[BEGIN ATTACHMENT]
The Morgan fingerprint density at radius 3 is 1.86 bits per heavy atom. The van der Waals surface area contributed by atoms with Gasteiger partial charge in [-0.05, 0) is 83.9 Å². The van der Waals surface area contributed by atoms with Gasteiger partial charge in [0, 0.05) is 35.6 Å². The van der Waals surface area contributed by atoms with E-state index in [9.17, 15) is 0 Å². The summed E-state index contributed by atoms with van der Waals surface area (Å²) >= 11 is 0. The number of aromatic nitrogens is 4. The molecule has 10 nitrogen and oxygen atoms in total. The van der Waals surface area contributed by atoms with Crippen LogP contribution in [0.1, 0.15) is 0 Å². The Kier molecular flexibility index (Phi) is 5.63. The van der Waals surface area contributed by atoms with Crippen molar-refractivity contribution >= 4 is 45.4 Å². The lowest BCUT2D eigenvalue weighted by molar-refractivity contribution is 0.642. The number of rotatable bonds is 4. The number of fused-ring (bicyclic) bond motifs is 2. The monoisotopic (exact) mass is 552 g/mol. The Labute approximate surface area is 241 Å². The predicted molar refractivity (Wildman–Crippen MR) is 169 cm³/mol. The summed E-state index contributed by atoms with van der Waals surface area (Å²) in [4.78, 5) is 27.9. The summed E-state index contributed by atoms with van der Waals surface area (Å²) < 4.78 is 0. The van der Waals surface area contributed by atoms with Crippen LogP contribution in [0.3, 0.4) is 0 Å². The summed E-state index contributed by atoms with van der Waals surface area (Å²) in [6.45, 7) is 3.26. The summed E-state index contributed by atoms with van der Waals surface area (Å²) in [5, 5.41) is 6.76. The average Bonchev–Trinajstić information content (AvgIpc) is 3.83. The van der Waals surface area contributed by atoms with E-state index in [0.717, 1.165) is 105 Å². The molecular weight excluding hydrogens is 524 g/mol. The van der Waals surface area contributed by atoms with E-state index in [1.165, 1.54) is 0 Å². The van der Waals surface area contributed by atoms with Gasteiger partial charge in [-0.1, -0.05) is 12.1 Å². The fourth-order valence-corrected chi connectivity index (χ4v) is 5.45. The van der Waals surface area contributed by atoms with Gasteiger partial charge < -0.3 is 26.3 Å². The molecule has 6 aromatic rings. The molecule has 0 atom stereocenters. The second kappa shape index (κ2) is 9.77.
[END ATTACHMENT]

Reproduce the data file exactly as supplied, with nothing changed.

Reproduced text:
The Morgan fingerprint density at radius 3 is 1.86 bits per heavy atom. The van der Waals surface area contributed by atoms with Gasteiger partial charge in [-0.05, 0) is 83.9 Å². The van der Waals surface area contributed by atoms with Gasteiger partial charge in [0, 0.05) is 35.6 Å². The van der Waals surface area contributed by atoms with E-state index in [9.17, 15) is 0 Å². The summed E-state index contributed by atoms with van der Waals surface area (Å²) >= 11 is 0. The number of aromatic nitrogens is 4. The molecule has 10 nitrogen and oxygen atoms in total. The van der Waals surface area contributed by atoms with Crippen LogP contribution in [0.1, 0.15) is 0 Å². The Kier molecular flexibility index (Phi) is 5.63. The van der Waals surface area contributed by atoms with Crippen molar-refractivity contribution >= 4 is 45.4 Å². The lowest BCUT2D eigenvalue weighted by molar-refractivity contribution is 0.642. The number of rotatable bonds is 4. The number of fused-ring (bicyclic) bond motifs is 2. The monoisotopic (exact) mass is 552 g/mol. The Labute approximate surface area is 241 Å². The predicted molar refractivity (Wildman–Crippen MR) is 169 cm³/mol. The summed E-state index contributed by atoms with van der Waals surface area (Å²) in [4.78, 5) is 27.9. The summed E-state index contributed by atoms with van der Waals surface area (Å²) < 4.78 is 0. The van der Waals surface area contributed by atoms with Crippen LogP contribution in [0.3, 0.4) is 0 Å². The summed E-state index contributed by atoms with van der Waals surface area (Å²) in [6.45, 7) is 3.26. The summed E-state index contributed by atoms with van der Waals surface area (Å²) in [5, 5.41) is 6.76. The average Bonchev–Trinajstić information content (AvgIpc) is 3.83. The van der Waals surface area contributed by atoms with E-state index in [0.717, 1.165) is 105 Å². The molecular weight excluding hydrogens is 524 g/mol. The van der Waals surface area contributed by atoms with E-state index in [1.165, 1.54) is 0 Å². The van der Waals surface area contributed by atoms with Gasteiger partial charge in [-0.1, -0.05) is 12.1 Å². The fourth-order valence-corrected chi connectivity index (χ4v) is 5.45. The van der Waals surface area contributed by atoms with Gasteiger partial charge < -0.3 is 26.3 Å². The molecule has 6 aromatic rings. The molecule has 0 atom stereocenters. The second kappa shape index (κ2) is 9.77.